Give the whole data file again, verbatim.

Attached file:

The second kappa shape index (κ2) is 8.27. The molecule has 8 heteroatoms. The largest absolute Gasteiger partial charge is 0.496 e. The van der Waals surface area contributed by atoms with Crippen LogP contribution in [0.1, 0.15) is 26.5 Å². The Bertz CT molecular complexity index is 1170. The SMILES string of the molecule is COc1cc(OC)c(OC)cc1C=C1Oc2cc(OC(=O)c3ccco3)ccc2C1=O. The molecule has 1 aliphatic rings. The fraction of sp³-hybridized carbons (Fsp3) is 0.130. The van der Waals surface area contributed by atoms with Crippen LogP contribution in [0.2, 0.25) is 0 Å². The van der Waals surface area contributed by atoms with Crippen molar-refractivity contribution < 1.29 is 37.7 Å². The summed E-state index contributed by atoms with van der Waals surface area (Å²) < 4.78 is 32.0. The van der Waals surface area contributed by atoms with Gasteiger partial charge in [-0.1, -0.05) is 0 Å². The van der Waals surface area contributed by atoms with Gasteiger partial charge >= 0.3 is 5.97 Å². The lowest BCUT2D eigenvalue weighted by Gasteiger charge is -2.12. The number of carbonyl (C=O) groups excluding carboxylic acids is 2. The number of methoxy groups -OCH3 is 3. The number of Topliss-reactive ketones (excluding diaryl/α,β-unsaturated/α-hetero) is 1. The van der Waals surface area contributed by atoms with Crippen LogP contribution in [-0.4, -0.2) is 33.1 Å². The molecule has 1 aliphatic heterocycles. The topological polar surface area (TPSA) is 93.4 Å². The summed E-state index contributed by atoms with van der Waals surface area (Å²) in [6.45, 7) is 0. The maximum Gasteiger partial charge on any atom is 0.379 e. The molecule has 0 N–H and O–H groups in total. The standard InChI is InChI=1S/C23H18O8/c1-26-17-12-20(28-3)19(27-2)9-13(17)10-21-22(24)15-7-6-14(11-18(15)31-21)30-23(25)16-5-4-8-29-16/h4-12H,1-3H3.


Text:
The second kappa shape index (κ2) is 8.27. The molecule has 8 heteroatoms. The largest absolute Gasteiger partial charge is 0.496 e. The van der Waals surface area contributed by atoms with Crippen LogP contribution in [0.1, 0.15) is 26.5 Å². The Bertz CT molecular complexity index is 1170. The SMILES string of the molecule is COc1cc(OC)c(OC)cc1C=C1Oc2cc(OC(=O)c3ccco3)ccc2C1=O. The molecule has 1 aliphatic rings. The fraction of sp³-hybridized carbons (Fsp3) is 0.130. The van der Waals surface area contributed by atoms with Crippen LogP contribution in [0.2, 0.25) is 0 Å². The van der Waals surface area contributed by atoms with Crippen molar-refractivity contribution < 1.29 is 37.7 Å². The summed E-state index contributed by atoms with van der Waals surface area (Å²) < 4.78 is 32.0. The van der Waals surface area contributed by atoms with Gasteiger partial charge in [-0.1, -0.05) is 0 Å². The van der Waals surface area contributed by atoms with Gasteiger partial charge >= 0.3 is 5.97 Å². The lowest BCUT2D eigenvalue weighted by Gasteiger charge is -2.12. The number of carbonyl (C=O) groups excluding carboxylic acids is 2. The number of methoxy groups -OCH3 is 3. The number of Topliss-reactive ketones (excluding diaryl/α,β-unsaturated/α-hetero) is 1. The van der Waals surface area contributed by atoms with Crippen LogP contribution in [-0.4, -0.2) is 33.1 Å². The molecule has 1 aliphatic heterocycles. The topological polar surface area (TPSA) is 93.4 Å². The summed E-state index contributed by atoms with van der Waals surface area (Å²) in [6.45, 7) is 0. The maximum Gasteiger partial charge on any atom is 0.379 e. The molecule has 0 N–H and O–H groups in total. The standard InChI is InChI=1S/C23H18O8/c1-26-17-12-20(28-3)19(27-2)9-13(17)10-21-22(24)15-7-6-14(11-18(15)31-21)30-23(25)16-5-4-8-29-16/h4-12H,1-3H3.